Career Opportunities In Commercial Pilot
Still amongst the better-paid and more attractive jobs going, in popular imagery the profession of a pilot has a special mystique attached to it. So those who do succeed in realizing the almost universal childhood dram of earning their wings are generally a pretty pleased lot. Although the employment scenario has been tight in the last decade, thanks to the waves of change sweeping the Ďcivil aviation industry and the entry of several new private and international airlines, more aspirants may be able to realize this dram in the near future.
Commercial pilots are employed by national airlines like Indian Airlines or Air India and by private airlines as well as by foreign airlines. With the Asia Pacific region emerging as the pivot of the world, the aviation industry in India is poised for takeoff. From a mere 175 aircrafts in 2004, it is expected that by 2010 around 400 odd aircrafts will zip across the Indian skies.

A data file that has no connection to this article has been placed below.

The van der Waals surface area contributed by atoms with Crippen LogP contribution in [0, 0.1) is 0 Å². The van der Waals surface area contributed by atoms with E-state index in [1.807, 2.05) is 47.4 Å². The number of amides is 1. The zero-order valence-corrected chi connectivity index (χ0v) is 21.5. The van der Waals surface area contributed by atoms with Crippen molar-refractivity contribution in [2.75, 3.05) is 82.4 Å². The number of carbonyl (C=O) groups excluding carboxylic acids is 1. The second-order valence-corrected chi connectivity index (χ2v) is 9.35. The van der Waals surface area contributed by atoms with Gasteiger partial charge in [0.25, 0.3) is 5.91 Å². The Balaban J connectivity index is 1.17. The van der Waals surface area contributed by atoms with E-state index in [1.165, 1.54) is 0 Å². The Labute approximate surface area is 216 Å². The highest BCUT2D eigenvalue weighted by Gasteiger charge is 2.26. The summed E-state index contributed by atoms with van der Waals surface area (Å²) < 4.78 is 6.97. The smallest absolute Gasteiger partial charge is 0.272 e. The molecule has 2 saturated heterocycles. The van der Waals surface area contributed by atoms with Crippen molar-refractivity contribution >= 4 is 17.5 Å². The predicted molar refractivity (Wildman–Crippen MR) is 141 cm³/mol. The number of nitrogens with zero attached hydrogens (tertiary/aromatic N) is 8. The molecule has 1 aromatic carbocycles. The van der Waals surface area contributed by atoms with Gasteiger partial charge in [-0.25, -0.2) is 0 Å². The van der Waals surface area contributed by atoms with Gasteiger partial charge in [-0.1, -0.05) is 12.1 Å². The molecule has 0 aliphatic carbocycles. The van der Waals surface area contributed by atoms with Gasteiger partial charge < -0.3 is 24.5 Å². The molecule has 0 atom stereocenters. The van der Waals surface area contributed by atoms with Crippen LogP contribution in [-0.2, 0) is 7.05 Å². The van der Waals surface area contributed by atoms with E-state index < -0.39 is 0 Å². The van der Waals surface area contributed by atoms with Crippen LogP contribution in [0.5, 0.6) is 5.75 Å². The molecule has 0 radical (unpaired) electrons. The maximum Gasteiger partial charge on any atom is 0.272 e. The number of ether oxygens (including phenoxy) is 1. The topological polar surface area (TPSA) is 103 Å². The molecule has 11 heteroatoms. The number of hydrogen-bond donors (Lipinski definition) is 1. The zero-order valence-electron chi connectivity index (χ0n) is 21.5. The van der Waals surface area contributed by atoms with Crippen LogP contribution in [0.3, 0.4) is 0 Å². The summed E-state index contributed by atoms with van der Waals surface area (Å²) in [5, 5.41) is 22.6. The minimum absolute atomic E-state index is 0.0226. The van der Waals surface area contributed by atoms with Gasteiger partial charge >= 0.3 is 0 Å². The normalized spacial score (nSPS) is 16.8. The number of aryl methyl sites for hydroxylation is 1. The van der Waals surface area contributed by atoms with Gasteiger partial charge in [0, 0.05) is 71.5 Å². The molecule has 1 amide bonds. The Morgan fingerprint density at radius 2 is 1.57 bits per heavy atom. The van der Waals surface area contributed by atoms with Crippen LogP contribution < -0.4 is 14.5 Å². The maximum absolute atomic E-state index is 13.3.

The introduction of low-cost airlines has led to an explosive growth in the sector. Of the 200-odd planes that fly Indian skies, 12 are grounded for want of pilots. The aviation industry employs about 3000 pilots and there is an immediate shortage of 450 planes that will be added to the activity expanding Indian fleet in the next five years and a shortage of additional 4,500 pilots stares us in the face (Total requirement: 7500 pilots by 2010)
A pilotís job, glamorous as it may appear, is however an extremely demanding one. It involves working odd hours with 200 percent concentration, absorbing complex data that is constantly fed during the flight and taking quick decisions based on the information received. Normally the pilotís duties begin an hour before the flight. Pre-flight schedules are checked, the specified height, weight and noise levels determined and the meteorological data interpreted. The equipment and instruments are inspected for proper functioning, the fuel requirement estimates, loading and refueling and supervised, the crew briefed. Throughout the flight, the pilot receives a steady stream of information which needs to be interpreted, all the while maintaining contact with air traffic controls. An occasional message to the passengers, keeping them informed about flight conditions can be very reassuring. Usually one or two co-pilots accompany the pilot depending on the duration of the flight. The co-pilot is usually a junior pilot